The name Føroyar (Faroe Islands) is derived from old Norse and means Sheep Islands, a name given by the Viking Age settlers.
The Faroe Islands are not that far from the southern end of the Arctic Circle, at 62 degrees north (that’s the name of my travel agent here). Average summer temperatures are 11C, so I’ve brought my woollies (and my Greenland boots too, just in case). My sources (other passengers on the plane) are excited to tell me that I’m going to have a very good week - the forecast is remarkably good - sun and cloud every day. Exposed to the Atlantic systems, it’s one of those places where they say, 'If you don't like the weather, wait five minutes'. Though, because it’s located slap bang in the midst of the Gulf Stream it never gets very cold either.
Two taxis, one train and two flights (via Edinburgh) in Scotland) later I’ve arrived in the Faroe Islands. (Who knew that the EasyJet bag drop at Gatwick is the largest automatic bag drop in the world?) Landing involves banking through brown peaks and a dramatic approach across an emerald spit, falling away to a boiling blue sea. I’m told I’m lucky, as its unusual to see anything – there’s usually cloud covering these little volcanic islands.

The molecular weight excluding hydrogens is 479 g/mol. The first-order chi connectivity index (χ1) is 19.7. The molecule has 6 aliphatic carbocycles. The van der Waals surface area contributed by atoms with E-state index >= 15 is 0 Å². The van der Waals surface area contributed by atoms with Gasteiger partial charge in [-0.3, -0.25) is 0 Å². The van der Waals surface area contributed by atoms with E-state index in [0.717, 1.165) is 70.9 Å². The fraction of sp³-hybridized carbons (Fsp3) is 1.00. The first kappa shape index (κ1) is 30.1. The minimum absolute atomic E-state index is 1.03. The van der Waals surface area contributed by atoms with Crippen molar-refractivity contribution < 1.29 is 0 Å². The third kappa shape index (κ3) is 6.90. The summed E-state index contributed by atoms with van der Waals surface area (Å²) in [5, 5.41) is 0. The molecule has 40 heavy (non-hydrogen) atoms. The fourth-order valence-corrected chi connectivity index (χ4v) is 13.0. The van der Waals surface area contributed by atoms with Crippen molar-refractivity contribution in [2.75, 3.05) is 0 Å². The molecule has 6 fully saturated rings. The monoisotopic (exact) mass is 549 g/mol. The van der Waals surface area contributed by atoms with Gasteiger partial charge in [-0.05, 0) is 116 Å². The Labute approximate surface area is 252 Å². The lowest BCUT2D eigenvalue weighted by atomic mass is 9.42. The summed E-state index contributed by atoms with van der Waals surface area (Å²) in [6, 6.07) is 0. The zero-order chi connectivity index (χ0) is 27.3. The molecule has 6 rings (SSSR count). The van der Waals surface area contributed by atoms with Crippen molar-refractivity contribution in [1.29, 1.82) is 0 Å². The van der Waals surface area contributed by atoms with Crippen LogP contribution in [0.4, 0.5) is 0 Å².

Faroe means sheep, so the Faroe islands are the Sheep Islands and there are plenty of the animals (though at 80,000 not as many per head of population as in New Zealand), complete with frisking lambs, grazing the fields. They are penned in by stone walls and often accompanied by geese, minding clutches of fluffy goslings. There are no foxes (or rabbits) so there’s no need for too much protection from predators, though the same can’t be said for humans. I’m looking out for the reflective straps I’ve read that some farmers have started putting on their sheep’s legs so they won't get run over in bad weather and poor visibility. There’s not a sign of a tree, except for small decorative specimens in people’s gardens. The sheep eat them before they have a chance to get established.
I’ve landed on the island of Vagar, but I’m staying in the tiny capital, Tórshavn (boasting it’s the smallest in the world), so my last taxi involves a journey east, through a tunnel to neighbouring Streymoy Island, navigating past towering flat top peaks still streaked with snow and a great deal more blue water. Nowhere here is further than three miles from the sea. The little houses dotting the hillsides are either modern and colourful, or more subdued creosote covered wood, with green turf roofs. The churches have quaint curved and carved spires. It’s all really delightful in the sunshine.